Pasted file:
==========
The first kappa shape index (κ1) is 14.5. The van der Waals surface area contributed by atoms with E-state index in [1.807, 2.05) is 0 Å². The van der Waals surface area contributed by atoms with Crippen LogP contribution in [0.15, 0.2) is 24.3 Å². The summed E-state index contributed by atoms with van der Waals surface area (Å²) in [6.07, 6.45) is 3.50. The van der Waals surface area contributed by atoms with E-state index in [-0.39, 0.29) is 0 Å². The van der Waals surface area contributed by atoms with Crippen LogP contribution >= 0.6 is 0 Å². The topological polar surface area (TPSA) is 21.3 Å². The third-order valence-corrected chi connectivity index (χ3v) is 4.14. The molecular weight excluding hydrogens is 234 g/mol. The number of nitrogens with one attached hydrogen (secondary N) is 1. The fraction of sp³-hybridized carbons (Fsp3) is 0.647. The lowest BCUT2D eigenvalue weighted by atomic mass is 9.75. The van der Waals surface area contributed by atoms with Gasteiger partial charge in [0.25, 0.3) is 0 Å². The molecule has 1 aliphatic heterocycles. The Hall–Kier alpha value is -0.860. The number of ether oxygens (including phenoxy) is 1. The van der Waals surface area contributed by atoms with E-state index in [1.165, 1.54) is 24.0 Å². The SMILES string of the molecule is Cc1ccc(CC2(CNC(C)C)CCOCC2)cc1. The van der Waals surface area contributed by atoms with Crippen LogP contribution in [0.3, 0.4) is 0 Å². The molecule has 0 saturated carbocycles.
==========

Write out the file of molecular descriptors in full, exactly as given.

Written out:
The first kappa shape index (κ1) is 14.5. The van der Waals surface area contributed by atoms with E-state index in [1.807, 2.05) is 0 Å². The van der Waals surface area contributed by atoms with Crippen LogP contribution in [0.15, 0.2) is 24.3 Å². The summed E-state index contributed by atoms with van der Waals surface area (Å²) in [6.07, 6.45) is 3.50. The van der Waals surface area contributed by atoms with E-state index in [-0.39, 0.29) is 0 Å². The van der Waals surface area contributed by atoms with Crippen LogP contribution >= 0.6 is 0 Å². The topological polar surface area (TPSA) is 21.3 Å². The third-order valence-corrected chi connectivity index (χ3v) is 4.14. The molecular weight excluding hydrogens is 234 g/mol. The number of nitrogens with one attached hydrogen (secondary N) is 1. The fraction of sp³-hybridized carbons (Fsp3) is 0.647. The lowest BCUT2D eigenvalue weighted by atomic mass is 9.75. The van der Waals surface area contributed by atoms with Gasteiger partial charge in [0.25, 0.3) is 0 Å². The molecule has 1 aliphatic heterocycles. The Hall–Kier alpha value is -0.860. The number of ether oxygens (including phenoxy) is 1. The van der Waals surface area contributed by atoms with E-state index in [1.165, 1.54) is 24.0 Å². The SMILES string of the molecule is Cc1ccc(CC2(CNC(C)C)CCOCC2)cc1. The van der Waals surface area contributed by atoms with Crippen LogP contribution in [0.3, 0.4) is 0 Å². The molecule has 0 saturated carbocycles.